In a corn field next to Bucknell’s campus: Stacy Richards, director of SEDA-COG’s Energy Resource Center; Jim Maneval, associate professor of chemical engineering; and chemical engineering major Nicholas Batt.

By Evan Dresser
LEWISBURG, Pa. – A Bucknell study of the feasibility of alternative fuels and energy in Central Pennsylvania may prove valuable in regional policy, planning, and economic development decisions.

Jim Maneval, associate professor of chemical engineering, and junior Nicholas Batt have worked closely with Stacy Richards, program director of the Energy Resource Center at SEDA-COG, a regional development agency, to develop the study and maximize its value to the region.

Maneval and Batt recently completed the portion of the study focusing on ethanol, which can be produced by processing corn. They will soon present their conclusions to SEDA-COG, which will use the study to inform its own programs, as well as policy-makers.

Sound planning and policy
"Having the science available can often take the politics and guess work out of making sound planning, program, and policy decisions," Richards said, "and I'm a Bucknell alum so I was very familiar with the quality of the engineering department."

Due to increased facility placement and investment interest in the region from a variety of renewable energy-related industries, SEDA-COG was looking for reliable information about the technical and economic feasibility of the region to accommodate these operations.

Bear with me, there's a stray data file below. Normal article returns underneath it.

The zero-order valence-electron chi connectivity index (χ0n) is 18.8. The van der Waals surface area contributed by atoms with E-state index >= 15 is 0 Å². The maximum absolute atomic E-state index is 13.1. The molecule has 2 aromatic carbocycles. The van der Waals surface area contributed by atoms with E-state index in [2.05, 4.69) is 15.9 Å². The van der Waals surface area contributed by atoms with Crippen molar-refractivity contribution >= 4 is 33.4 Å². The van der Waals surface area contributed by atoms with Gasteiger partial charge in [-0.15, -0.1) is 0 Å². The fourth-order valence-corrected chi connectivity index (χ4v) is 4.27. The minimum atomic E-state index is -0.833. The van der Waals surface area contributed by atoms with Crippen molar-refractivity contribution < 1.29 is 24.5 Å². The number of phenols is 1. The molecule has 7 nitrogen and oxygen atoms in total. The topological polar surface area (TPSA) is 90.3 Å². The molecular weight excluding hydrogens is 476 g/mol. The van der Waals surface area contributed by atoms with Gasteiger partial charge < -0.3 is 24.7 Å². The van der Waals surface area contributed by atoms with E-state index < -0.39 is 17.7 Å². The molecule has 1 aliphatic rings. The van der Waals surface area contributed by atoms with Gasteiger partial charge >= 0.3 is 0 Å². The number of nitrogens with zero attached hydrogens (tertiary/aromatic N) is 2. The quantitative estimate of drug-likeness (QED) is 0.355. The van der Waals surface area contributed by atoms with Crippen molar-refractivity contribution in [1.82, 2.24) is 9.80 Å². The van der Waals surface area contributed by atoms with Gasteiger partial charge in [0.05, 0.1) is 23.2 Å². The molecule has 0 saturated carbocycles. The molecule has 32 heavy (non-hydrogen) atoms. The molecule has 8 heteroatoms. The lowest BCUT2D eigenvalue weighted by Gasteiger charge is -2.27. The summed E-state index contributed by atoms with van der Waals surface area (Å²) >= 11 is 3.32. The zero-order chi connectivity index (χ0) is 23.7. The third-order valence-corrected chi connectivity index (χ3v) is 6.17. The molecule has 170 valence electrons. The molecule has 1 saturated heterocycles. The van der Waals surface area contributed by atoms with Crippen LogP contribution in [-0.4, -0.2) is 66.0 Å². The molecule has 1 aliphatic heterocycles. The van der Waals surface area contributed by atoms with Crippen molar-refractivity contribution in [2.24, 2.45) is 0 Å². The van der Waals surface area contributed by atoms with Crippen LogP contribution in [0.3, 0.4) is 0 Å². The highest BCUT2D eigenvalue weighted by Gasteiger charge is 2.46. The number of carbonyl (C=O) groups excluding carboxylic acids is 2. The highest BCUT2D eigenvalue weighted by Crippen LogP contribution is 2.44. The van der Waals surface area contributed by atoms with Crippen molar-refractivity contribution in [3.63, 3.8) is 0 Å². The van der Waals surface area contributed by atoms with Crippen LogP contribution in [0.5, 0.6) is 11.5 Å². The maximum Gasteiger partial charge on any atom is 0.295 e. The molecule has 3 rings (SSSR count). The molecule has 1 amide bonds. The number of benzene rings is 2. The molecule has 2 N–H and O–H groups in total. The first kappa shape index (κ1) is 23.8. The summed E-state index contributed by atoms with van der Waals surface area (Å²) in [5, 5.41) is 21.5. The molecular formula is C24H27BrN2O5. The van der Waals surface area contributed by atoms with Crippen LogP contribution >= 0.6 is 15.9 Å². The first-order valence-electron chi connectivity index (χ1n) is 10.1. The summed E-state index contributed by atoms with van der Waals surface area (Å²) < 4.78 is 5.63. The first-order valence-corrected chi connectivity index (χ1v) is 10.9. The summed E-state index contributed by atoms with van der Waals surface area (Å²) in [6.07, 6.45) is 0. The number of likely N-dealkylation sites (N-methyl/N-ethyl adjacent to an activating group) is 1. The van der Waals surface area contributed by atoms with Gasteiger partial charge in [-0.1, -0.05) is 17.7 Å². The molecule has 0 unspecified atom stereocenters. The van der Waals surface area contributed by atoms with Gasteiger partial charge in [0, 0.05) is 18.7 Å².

By communicating directly with interested companies, as well as local constituents and state officials, the Bucknell team has sought to answer questions about the technologies themselves, as well as the anticipated effects on the local economy, available resources, aesthetics, and environment.

Not a simple issue
"This is clearly not a simple issue," said Maneval. "There are issues of energy use, natural resources, jobs, waste, transportation … and they’re all important to understand."

Batt, who is working on the case study as part of an undergraduate research project, has played a key role in collecting and analyzing the data.

"We started by looking at just ethanol, and now I’m looking at use of wood and paper waste to produce other biofuels," Batt said. "It’s good research experience, and I hope it’s also useful for the area."

Contact: Office of Communications

Posted July 25, 2007

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